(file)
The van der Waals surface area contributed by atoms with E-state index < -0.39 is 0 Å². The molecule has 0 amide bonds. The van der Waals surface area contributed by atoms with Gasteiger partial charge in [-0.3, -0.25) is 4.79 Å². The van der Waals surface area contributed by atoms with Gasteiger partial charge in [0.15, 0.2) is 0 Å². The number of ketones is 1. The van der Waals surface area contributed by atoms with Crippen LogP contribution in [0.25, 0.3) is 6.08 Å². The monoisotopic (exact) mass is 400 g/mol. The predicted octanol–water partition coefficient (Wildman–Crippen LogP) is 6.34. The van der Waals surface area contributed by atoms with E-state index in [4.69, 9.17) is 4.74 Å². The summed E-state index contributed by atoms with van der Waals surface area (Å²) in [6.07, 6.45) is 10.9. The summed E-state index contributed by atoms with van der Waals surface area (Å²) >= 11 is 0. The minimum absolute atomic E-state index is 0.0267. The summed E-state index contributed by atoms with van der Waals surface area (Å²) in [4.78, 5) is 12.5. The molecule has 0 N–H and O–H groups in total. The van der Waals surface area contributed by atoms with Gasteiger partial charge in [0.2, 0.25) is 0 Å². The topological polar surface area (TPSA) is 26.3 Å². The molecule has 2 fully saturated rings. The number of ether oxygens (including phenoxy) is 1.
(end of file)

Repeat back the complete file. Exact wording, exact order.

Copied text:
The van der Waals surface area contributed by atoms with E-state index < -0.39 is 0 Å². The molecule has 0 amide bonds. The van der Waals surface area contributed by atoms with Gasteiger partial charge in [-0.3, -0.25) is 4.79 Å². The van der Waals surface area contributed by atoms with Gasteiger partial charge in [0.15, 0.2) is 0 Å². The number of ketones is 1. The van der Waals surface area contributed by atoms with Crippen LogP contribution in [0.25, 0.3) is 6.08 Å². The monoisotopic (exact) mass is 400 g/mol. The predicted octanol–water partition coefficient (Wildman–Crippen LogP) is 6.34. The van der Waals surface area contributed by atoms with E-state index in [4.69, 9.17) is 4.74 Å². The summed E-state index contributed by atoms with van der Waals surface area (Å²) in [6.07, 6.45) is 10.9. The summed E-state index contributed by atoms with van der Waals surface area (Å²) >= 11 is 0. The minimum absolute atomic E-state index is 0.0267. The summed E-state index contributed by atoms with van der Waals surface area (Å²) in [4.78, 5) is 12.5. The molecule has 0 N–H and O–H groups in total. The van der Waals surface area contributed by atoms with Gasteiger partial charge in [0.2, 0.25) is 0 Å². The topological polar surface area (TPSA) is 26.3 Å². The molecule has 2 fully saturated rings. The number of ether oxygens (including phenoxy) is 1.